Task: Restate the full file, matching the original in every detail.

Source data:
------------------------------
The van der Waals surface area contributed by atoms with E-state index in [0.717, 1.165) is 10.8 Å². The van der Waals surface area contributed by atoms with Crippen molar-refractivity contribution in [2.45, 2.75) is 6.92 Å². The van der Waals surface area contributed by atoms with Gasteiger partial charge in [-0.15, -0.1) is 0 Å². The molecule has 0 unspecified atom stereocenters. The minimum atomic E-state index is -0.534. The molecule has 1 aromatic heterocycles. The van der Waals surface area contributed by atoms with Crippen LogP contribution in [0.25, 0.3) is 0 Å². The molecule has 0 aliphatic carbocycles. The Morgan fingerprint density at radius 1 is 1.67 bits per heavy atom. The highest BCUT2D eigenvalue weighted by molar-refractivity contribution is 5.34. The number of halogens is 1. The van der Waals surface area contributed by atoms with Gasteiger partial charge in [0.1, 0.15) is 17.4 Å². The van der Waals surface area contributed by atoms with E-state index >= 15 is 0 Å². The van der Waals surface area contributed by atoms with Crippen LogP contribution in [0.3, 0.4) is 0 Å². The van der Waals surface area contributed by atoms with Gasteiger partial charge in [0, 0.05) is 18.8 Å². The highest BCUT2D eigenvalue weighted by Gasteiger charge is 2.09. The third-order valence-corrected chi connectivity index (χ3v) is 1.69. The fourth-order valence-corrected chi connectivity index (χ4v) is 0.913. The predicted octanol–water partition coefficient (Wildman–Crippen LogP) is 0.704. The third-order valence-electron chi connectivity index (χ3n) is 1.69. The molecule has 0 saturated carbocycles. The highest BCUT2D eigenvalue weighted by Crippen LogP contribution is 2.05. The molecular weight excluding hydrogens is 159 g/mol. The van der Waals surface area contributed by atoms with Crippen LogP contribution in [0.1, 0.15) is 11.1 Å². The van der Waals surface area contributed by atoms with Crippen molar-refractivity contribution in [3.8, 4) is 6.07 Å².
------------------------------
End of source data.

The van der Waals surface area contributed by atoms with E-state index in [0.717, 1.165) is 10.8 Å². The van der Waals surface area contributed by atoms with Crippen molar-refractivity contribution in [2.45, 2.75) is 6.92 Å². The van der Waals surface area contributed by atoms with Gasteiger partial charge in [-0.15, -0.1) is 0 Å². The molecule has 0 unspecified atom stereocenters. The minimum atomic E-state index is -0.534. The molecule has 1 aromatic heterocycles. The van der Waals surface area contributed by atoms with Crippen LogP contribution in [0.25, 0.3) is 0 Å². The molecule has 0 aliphatic carbocycles. The Morgan fingerprint density at radius 1 is 1.67 bits per heavy atom. The highest BCUT2D eigenvalue weighted by molar-refractivity contribution is 5.34. The number of halogens is 1. The van der Waals surface area contributed by atoms with Gasteiger partial charge in [0.1, 0.15) is 17.4 Å². The van der Waals surface area contributed by atoms with E-state index >= 15 is 0 Å². The van der Waals surface area contributed by atoms with Crippen LogP contribution in [0.3, 0.4) is 0 Å². The van der Waals surface area contributed by atoms with Gasteiger partial charge in [0, 0.05) is 18.8 Å². The highest BCUT2D eigenvalue weighted by Gasteiger charge is 2.09. The third-order valence-corrected chi connectivity index (χ3v) is 1.69. The fourth-order valence-corrected chi connectivity index (χ4v) is 0.913. The predicted octanol–water partition coefficient (Wildman–Crippen LogP) is 0.704. The third-order valence-electron chi connectivity index (χ3n) is 1.69. The molecule has 0 saturated carbocycles. The highest BCUT2D eigenvalue weighted by Crippen LogP contribution is 2.05. The molecular weight excluding hydrogens is 159 g/mol. The van der Waals surface area contributed by atoms with Crippen LogP contribution in [0.1, 0.15) is 11.1 Å². The van der Waals surface area contributed by atoms with Crippen molar-refractivity contribution in [3.8, 4) is 6.07 Å².